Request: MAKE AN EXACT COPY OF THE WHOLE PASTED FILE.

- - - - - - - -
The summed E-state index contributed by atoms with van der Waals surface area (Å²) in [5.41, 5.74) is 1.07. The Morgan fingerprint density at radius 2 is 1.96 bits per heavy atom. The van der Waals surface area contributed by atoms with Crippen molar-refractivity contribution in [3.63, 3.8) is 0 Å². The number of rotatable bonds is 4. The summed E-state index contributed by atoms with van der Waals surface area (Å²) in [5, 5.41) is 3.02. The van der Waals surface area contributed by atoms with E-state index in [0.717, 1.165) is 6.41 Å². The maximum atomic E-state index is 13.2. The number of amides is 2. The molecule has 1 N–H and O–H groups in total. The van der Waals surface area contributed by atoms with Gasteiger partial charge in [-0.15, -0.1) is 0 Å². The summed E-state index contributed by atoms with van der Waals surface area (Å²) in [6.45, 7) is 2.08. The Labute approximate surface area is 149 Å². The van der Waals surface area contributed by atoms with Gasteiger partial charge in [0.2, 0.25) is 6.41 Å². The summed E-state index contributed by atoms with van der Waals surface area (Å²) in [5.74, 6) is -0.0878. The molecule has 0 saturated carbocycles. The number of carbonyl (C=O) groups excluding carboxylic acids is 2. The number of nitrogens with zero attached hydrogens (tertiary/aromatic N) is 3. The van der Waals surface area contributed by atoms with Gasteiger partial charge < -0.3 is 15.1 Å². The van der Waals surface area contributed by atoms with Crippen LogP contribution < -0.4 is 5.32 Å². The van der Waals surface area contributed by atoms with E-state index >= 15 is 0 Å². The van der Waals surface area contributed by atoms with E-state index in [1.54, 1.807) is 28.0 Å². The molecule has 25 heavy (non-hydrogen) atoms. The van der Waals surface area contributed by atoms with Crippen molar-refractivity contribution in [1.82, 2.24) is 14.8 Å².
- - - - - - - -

The summed E-state index contributed by atoms with van der Waals surface area (Å²) in [5.41, 5.74) is 1.07. The Morgan fingerprint density at radius 2 is 1.96 bits per heavy atom. The van der Waals surface area contributed by atoms with Crippen molar-refractivity contribution in [3.63, 3.8) is 0 Å². The number of rotatable bonds is 4. The summed E-state index contributed by atoms with van der Waals surface area (Å²) in [5, 5.41) is 3.02. The van der Waals surface area contributed by atoms with E-state index in [0.717, 1.165) is 6.41 Å². The maximum atomic E-state index is 13.2. The number of amides is 2. The molecule has 1 N–H and O–H groups in total. The van der Waals surface area contributed by atoms with Gasteiger partial charge in [-0.15, -0.1) is 0 Å². The summed E-state index contributed by atoms with van der Waals surface area (Å²) in [6.45, 7) is 2.08. The Labute approximate surface area is 149 Å². The van der Waals surface area contributed by atoms with Gasteiger partial charge in [0.2, 0.25) is 6.41 Å². The summed E-state index contributed by atoms with van der Waals surface area (Å²) in [5.74, 6) is -0.0878. The molecule has 0 saturated carbocycles. The number of carbonyl (C=O) groups excluding carboxylic acids is 2. The number of nitrogens with zero attached hydrogens (tertiary/aromatic N) is 3. The van der Waals surface area contributed by atoms with Gasteiger partial charge < -0.3 is 15.1 Å². The van der Waals surface area contributed by atoms with Crippen LogP contribution < -0.4 is 5.32 Å². The van der Waals surface area contributed by atoms with E-state index >= 15 is 0 Å². The van der Waals surface area contributed by atoms with E-state index in [1.54, 1.807) is 28.0 Å². The molecule has 25 heavy (non-hydrogen) atoms. The van der Waals surface area contributed by atoms with Crippen molar-refractivity contribution in [1.82, 2.24) is 14.8 Å².